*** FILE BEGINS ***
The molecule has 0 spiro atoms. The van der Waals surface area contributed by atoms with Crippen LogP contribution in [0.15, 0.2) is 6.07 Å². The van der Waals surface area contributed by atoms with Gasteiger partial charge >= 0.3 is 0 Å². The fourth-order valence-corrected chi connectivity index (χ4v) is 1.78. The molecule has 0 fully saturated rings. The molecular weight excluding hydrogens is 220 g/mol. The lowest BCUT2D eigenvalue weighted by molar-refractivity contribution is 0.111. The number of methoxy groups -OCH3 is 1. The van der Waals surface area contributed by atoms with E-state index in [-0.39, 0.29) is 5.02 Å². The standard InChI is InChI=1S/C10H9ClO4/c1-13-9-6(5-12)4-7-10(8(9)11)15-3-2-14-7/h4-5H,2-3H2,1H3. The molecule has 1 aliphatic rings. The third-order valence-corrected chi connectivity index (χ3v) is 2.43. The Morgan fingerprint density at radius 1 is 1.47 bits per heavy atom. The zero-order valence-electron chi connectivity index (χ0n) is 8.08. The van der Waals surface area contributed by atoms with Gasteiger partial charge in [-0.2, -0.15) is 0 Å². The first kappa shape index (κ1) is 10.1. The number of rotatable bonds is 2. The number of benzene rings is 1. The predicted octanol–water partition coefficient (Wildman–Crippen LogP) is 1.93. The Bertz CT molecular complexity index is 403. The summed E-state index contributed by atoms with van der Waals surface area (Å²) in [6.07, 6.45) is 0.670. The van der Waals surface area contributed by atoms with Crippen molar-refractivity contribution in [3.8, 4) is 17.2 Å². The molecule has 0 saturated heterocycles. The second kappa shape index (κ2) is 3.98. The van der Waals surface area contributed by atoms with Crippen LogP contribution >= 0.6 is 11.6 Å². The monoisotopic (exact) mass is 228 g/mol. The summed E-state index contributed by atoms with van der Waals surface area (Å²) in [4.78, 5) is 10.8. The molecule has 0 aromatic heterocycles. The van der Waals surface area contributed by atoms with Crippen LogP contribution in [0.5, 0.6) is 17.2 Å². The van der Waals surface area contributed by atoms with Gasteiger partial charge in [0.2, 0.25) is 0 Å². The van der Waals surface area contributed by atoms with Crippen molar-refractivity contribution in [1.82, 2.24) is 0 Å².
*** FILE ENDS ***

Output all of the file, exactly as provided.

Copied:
The molecule has 0 spiro atoms. The van der Waals surface area contributed by atoms with Crippen LogP contribution in [0.15, 0.2) is 6.07 Å². The van der Waals surface area contributed by atoms with Gasteiger partial charge >= 0.3 is 0 Å². The fourth-order valence-corrected chi connectivity index (χ4v) is 1.78. The molecule has 0 fully saturated rings. The molecular weight excluding hydrogens is 220 g/mol. The lowest BCUT2D eigenvalue weighted by molar-refractivity contribution is 0.111. The number of methoxy groups -OCH3 is 1. The van der Waals surface area contributed by atoms with E-state index in [-0.39, 0.29) is 5.02 Å². The standard InChI is InChI=1S/C10H9ClO4/c1-13-9-6(5-12)4-7-10(8(9)11)15-3-2-14-7/h4-5H,2-3H2,1H3. The molecule has 1 aliphatic rings. The third-order valence-corrected chi connectivity index (χ3v) is 2.43. The Morgan fingerprint density at radius 1 is 1.47 bits per heavy atom. The zero-order valence-electron chi connectivity index (χ0n) is 8.08. The van der Waals surface area contributed by atoms with Gasteiger partial charge in [-0.2, -0.15) is 0 Å². The first kappa shape index (κ1) is 10.1. The number of rotatable bonds is 2. The number of benzene rings is 1. The predicted octanol–water partition coefficient (Wildman–Crippen LogP) is 1.93. The Bertz CT molecular complexity index is 403. The summed E-state index contributed by atoms with van der Waals surface area (Å²) in [6.07, 6.45) is 0.670. The van der Waals surface area contributed by atoms with Crippen molar-refractivity contribution in [3.8, 4) is 17.2 Å². The molecule has 0 saturated heterocycles. The second kappa shape index (κ2) is 3.98. The van der Waals surface area contributed by atoms with Crippen LogP contribution >= 0.6 is 11.6 Å². The monoisotopic (exact) mass is 228 g/mol. The summed E-state index contributed by atoms with van der Waals surface area (Å²) in [4.78, 5) is 10.8. The molecule has 0 aromatic heterocycles. The van der Waals surface area contributed by atoms with Crippen LogP contribution in [0.5, 0.6) is 17.2 Å². The van der Waals surface area contributed by atoms with Gasteiger partial charge in [0.2, 0.25) is 0 Å². The van der Waals surface area contributed by atoms with Crippen molar-refractivity contribution in [1.82, 2.24) is 0 Å².